The lab’s five scientists and eight technicians focus on bumblebees and alfalfa leafcutting bees — the latter of which has largely succeeded the alkali bee as the major pollinator of alfalfa seed — and blue orchard bees, or BOBs, which are candidates for work in almond, cherry, apple and pear orchards. A honeybee-sized, nonaggressive blue-black bee found throughout the U.S., the BOB hardly ever stings. Chet Kendell was cultivating six acres of sweet cherries outside Ogden, Utah, when his suburban neighbors began complaining that they were getting stung by the honeybees he used to pollinate his orchard. So he and his family “made a little bit of a gutsy decision” to switch to BOBs. Research scientists from the Logan bee lab released blue orchard bees in his orchard and set up blocks of wood drilled with holes for them to nest in.

It was a match made in heaven.

A mere 3,000 BOBs accomplished the work of 300,000 honeybees. And the crop yield was “just phenomenal,” Kendell said. “We’d kept good orchard records since 1989, and the first year using BOBs we had 3.2 times what we figured was the highest the orchard had produced.” Good yields continued for the next eight years. Then Kendell sold the orchard and moved to Idaho, where he is looking for another orchard to buy.

Kendell teaches economics when he’s not raising fruit, but when he talks about BOBs, he sounds like a preacher or a speechwriter.

“The honeybee is a great, great generalist,” he said. “I don’t want to denigrate the honeybee. But it’s almost like they’re unionized. They don’t go out before 10 in the morning. When they do go, they go in great masses. They don’t like it when it’s cold or wet, whereas these BOBs will go.”

The only problem Kendell had with the BOBs was they also got to work on nearby peach blossoms, which customarily pollinate themselves. The trees set so much fruit he had to thin them to forestall a crop of plentiful but undersized peaches.

Whether the BOBs will prove similarly helpful to California’s enormous almond industry remains to be seen, but the California Almond Board started supporting research on the BOB last year, and more than doubled its commitment this year to $40,000. (The group will spend another $120,000 for honeybee research.) Almond growers, which are hugely dependent on pollinators, are currently the only farmers directly contributing funding to the Logan lab.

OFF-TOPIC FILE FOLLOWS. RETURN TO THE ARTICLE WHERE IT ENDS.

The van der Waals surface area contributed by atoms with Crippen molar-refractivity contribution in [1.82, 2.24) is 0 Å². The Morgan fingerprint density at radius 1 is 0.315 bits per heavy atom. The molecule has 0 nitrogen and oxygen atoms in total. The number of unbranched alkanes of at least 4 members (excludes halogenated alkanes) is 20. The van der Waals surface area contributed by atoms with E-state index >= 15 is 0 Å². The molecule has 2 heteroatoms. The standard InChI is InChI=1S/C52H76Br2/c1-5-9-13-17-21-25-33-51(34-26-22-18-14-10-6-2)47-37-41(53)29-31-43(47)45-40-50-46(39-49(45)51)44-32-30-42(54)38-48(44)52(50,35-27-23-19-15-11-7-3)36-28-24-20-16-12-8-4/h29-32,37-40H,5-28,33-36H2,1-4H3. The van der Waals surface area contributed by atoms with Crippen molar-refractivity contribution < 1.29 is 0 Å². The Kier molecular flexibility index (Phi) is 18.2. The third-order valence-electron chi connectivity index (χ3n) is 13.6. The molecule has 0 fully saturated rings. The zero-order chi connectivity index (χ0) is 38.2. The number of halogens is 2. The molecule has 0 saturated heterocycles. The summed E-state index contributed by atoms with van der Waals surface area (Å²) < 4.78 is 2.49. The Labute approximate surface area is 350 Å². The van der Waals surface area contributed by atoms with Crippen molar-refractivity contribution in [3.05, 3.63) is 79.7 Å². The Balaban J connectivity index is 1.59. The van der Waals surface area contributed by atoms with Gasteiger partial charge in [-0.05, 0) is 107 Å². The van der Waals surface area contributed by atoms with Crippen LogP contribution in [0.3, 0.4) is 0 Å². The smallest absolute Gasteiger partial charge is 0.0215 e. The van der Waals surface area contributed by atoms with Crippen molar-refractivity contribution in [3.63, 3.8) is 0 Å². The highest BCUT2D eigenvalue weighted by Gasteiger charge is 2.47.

About 70 percent of transportable honeybee colonies in the country come to California’s Central Valley in February to pollinate the almonds, according to Dan Cummings, a third-generation almond grower and chairman of the Bee Task Force of the California Almond Board. Although Cummings is heavily invested in the status quo — he is co-owner of a company called Oliveraz Honeybees — he is cautiously optimistic about the BOBs. He reported that an early BOB performance in an almond orchard was “not quite great,” but adds, “I do think there is some potential.” “This is not going to be an easy thing to initiate,” he said. “It’s going to take a real commitment on the part of the individual farmer.” California almond orchards, which can stretch uninterrupted from horizon to horizon, aren’t the best habitat for native bees, said Karen Strickler, who was an assistant professor of pollination ecology at the University of Idaho before opening “Pollinator Paradise,” which supplies materials and expertise to people wanting to raise solitary and native bees.

“They keep the orchard floor devoid of vegetation, so you get an orchard that’s going to bloom for two or three weeks, and these bees need two months of forage. Where the BOBs do well, it’s where there’s enough forage for that long,” Strickler said. Jim Cane at the Logan bee lab is investigating what kinds of flowers can be planted among almond trees to keep the BOBs in food when the almond blossoms fade, as well as off-site plantings to “ranch” BOBs. Because early research showed that some BOBs from Utah don’t thrive in warmer California, the lab is also researching other geographic sources for BOBs.

Meanwhile, three scientists at a private company called the Almond Pollination Company are running tests of their own as they prepare to supply technology to growers and franchise owners wanting to raise their own blue orchard bees.

Back in Utah, Rosalind James, the director of the Logan bee lab, notes, “There’s been a lot of work done here to get bees from wild to managed. We’ve had thousands of years with honeybees, and 20 years with the BOBs. We’re a little behind.”